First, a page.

The preferred plasticizers for use in the compositions of the present invention are N-ethyl toluene sulfonamide (N-ETSA), tri-n-butyl citrate (TBC), glycerol triacetate and the reaction product of (i) an isocyanate-terminated block copolymer of polyester diol blocks and polyalkylene glycol/ethylene oxide blocks and (ii) at least one hydroxy-substituted acrylate or methacrylate. Other plasticizers which can be used are well kown to those skilled in the art and include diethyl phthalate, dimethyl sebacate, tricresyl phosphate, acetyl tri-n-butyl citrate and dicaproyl adipate.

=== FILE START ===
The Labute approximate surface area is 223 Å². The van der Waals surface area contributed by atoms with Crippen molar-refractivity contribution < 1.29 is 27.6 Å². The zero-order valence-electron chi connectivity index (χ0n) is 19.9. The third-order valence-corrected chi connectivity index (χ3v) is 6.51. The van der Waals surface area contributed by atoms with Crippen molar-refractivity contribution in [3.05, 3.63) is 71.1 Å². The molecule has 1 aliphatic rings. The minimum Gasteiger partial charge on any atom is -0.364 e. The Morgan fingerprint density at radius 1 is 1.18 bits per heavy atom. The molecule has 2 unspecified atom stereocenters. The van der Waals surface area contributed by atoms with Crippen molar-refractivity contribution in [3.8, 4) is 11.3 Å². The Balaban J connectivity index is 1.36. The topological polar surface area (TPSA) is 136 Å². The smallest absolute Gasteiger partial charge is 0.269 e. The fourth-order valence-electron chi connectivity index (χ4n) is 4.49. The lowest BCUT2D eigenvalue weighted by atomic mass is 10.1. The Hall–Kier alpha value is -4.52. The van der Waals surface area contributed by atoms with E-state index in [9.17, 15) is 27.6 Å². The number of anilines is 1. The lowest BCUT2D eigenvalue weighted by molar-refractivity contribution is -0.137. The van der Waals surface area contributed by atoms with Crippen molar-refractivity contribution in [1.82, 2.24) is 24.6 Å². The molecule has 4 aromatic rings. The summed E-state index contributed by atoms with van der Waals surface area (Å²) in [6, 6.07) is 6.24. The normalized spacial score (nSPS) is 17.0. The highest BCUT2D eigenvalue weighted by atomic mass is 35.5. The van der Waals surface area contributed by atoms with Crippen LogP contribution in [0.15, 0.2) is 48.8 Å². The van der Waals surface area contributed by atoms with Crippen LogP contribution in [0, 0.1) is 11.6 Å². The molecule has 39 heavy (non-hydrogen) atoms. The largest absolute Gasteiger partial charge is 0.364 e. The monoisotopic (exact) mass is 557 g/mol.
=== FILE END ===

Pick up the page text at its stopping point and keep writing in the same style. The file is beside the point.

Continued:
The reaction product of the isocyanate terminated block copolymer of polyester diol blocks and polyalkylene glycol/ethylene oxide blocks and the hydroxy substituted acrylate or methacrylate which may be used in the compositions of the present invention may be made by methods well known to those skilled in the art, such as disclosed in U.S. Pat. No. 3,960,572. Suitable polyesterdiols include polyethylene adipatediol, polypropylene adipatediol, polybutylene adipatediol, polyhexamethylene adipatediol and polyethylene succinatediol. Polyethylene adipatediol is preferred. Useful polyalkylene glycols include ethylene glycol and propylene glycol. Ethylene glycol is preferred. Diisocyanates suitable for terminating the block copolymer include toluene diisocyanate and paraphenylene diisocyanate. Toluene diisocyanate is preferred. Suitable hydroxy substituted acrylates or methacrylates include 2-hydroxyethyl acrylate or methacrylate, hydroxypropyl acrylate or methacrylate and polypropylene glycol monomethacrylate. Hydroxypropyl methacrylate and polypropylene glycol monomethacrylate are preferred. Examples of a suitable reaction product of an isocyanate terminated block copolymer and a hydroxy substituted acrylate or methacrylate are disclosed in U.S. Pat. No. 3,960,572, as are other suitable diisocyanates, polyesterdiols, polyalkylene glycols, and hydroxy substituted acrylates or methacrylates. A preferred molar ratio is 1:1:3:2 (polyester diol:polyalkylene glycol/ethylene oxide:isocyanate) and 1:2-2.5 (isocyanate:hydroxy substituted acrylate or methacrylate).